KABUL, Afghanistan – A U.S. customs employee and two British soldiers have died in insurgent attacks in southern Afghanistan where violence persists despite a winter lull in fighting across the nation.
A suicide bomber killed a retired U.S. Customs and Border Protection officer and wounded three other American customs workers Monday in Kandahar, which remains a hotbed of Taliban activity despite an influx of U.S. troops over the past year,
U.S. Homeland Security Secretary Janet Napolitano said in a statement released late Tuesday in Washington that David Hillman, a retired customs officer who had worked for the U.S. government for 30 years, died in the blast at the Inland Customs Warehouse in Kandahar.
Afghan police said the suicide bomber detonated his explosives inside the city's customs house compound during a visit by NATO forces.
The Taliban in Kandahar are attacking officials and others who support pro-government forces. Earlier this month, a suicide bomber killed the province's deputy governor.
In northern Afghanistan, a roadside bomb exploded and killed the director of criminal investigations in Chimtal district of Balkh province. Provincial police spokesman Sher Jan Durani said Wednesday that four bodyguards were also wounded when the bomb struck the vehicle carrying the official, Noor Ahmad.
The British Ministry of Defense said the two soldiers from a parachute regiment were shot and killed while on patrol in Nad Ali district of Helmand province Wednesday morning. Ten NATO service members have been killed so far this month.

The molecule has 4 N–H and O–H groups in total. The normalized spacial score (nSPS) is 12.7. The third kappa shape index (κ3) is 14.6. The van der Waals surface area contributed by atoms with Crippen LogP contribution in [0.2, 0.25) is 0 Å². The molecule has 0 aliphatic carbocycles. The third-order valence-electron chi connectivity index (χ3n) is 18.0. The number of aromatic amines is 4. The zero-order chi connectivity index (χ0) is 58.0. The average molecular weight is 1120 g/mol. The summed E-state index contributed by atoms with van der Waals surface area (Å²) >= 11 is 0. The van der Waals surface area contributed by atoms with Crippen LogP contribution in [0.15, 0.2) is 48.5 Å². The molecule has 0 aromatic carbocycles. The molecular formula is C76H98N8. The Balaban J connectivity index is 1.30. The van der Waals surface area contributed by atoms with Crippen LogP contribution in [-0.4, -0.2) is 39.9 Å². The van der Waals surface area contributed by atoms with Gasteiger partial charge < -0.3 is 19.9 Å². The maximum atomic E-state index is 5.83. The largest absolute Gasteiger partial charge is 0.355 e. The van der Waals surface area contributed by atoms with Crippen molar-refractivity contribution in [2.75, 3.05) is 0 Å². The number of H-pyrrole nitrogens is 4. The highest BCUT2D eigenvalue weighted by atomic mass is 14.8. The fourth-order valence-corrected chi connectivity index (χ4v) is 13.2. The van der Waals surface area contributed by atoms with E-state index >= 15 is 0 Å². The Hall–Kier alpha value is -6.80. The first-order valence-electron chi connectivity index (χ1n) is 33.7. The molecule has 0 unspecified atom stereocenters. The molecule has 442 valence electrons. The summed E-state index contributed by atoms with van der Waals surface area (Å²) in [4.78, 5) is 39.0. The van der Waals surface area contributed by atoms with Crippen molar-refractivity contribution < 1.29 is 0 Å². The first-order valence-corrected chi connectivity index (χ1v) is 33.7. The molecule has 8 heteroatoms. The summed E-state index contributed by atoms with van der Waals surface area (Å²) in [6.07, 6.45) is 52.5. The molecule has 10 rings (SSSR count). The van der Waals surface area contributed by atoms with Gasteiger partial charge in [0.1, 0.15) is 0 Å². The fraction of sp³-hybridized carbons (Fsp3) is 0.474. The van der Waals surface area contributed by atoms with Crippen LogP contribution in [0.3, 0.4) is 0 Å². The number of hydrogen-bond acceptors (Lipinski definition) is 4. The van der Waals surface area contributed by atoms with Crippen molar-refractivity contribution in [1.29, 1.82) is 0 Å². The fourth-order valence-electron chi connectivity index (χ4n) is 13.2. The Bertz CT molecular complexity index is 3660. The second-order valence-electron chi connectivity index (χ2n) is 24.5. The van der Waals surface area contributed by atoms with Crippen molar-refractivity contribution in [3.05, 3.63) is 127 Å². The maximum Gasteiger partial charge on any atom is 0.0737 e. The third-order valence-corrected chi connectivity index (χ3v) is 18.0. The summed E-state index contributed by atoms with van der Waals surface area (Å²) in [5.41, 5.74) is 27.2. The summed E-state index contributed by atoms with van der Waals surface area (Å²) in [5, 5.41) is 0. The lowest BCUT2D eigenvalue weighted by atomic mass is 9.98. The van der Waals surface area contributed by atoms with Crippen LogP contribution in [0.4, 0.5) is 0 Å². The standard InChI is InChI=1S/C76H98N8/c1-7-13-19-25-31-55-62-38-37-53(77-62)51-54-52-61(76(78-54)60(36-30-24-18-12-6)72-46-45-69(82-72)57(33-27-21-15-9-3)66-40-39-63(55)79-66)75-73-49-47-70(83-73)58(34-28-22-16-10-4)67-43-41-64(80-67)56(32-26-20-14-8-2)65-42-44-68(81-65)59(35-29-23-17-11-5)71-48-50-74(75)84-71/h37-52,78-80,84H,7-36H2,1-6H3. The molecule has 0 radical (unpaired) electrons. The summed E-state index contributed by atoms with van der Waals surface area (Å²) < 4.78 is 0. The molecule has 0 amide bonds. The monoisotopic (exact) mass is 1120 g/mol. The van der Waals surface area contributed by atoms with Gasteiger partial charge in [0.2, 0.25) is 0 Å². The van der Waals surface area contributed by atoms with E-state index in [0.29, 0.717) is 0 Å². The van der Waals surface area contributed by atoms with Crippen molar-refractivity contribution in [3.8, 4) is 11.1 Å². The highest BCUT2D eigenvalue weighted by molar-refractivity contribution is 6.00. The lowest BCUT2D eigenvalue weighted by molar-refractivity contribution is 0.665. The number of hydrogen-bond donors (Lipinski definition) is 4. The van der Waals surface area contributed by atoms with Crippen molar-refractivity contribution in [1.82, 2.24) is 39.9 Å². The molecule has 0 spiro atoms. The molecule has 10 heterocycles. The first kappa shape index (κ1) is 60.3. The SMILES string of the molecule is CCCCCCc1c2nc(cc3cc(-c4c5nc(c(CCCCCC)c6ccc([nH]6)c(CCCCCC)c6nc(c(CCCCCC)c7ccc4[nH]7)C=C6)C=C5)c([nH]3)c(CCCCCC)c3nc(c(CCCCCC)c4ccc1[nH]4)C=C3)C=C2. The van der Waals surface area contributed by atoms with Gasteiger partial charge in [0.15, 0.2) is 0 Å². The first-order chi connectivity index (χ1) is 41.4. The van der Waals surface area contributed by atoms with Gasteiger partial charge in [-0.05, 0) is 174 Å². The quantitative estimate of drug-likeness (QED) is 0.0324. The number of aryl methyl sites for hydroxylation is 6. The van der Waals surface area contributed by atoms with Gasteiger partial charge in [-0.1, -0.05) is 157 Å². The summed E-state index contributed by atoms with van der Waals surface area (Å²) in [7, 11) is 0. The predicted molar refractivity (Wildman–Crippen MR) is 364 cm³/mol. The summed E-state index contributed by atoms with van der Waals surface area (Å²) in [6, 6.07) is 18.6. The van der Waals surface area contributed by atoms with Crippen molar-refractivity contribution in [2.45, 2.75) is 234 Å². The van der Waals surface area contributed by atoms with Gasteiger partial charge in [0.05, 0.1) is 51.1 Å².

Last year was the deadliest of the nearly decade-long war for international troops, with more than 700 killed, compared to just more than 500 in 2009.
Separately, Britain's ambassador to Iran has been picked as NATO's new senior civilian representative in Afghanistan.
NATO Secretary-General Anders Fogh Rasmussen announced Wednesday that Simon Gass will succeed Mark Sedwill in the position.
NATO's civilian representative works to make sure that governance and development work is coordinated with the coalition's military effort.
Gass, who has been the British ambassador to Iran since early 2009, will formally accept the appointment when NATO foreign ministers meet in April in Berlin.
"Ambassador Gass is a highly qualified diplomat who will bring a regional perspective to this important post," Rasmussen said. "He knows how important the civilian and political aspects of NATO's engagement in Afghanistan are, as Afghans start taking the lead for their own security in the first half of this year."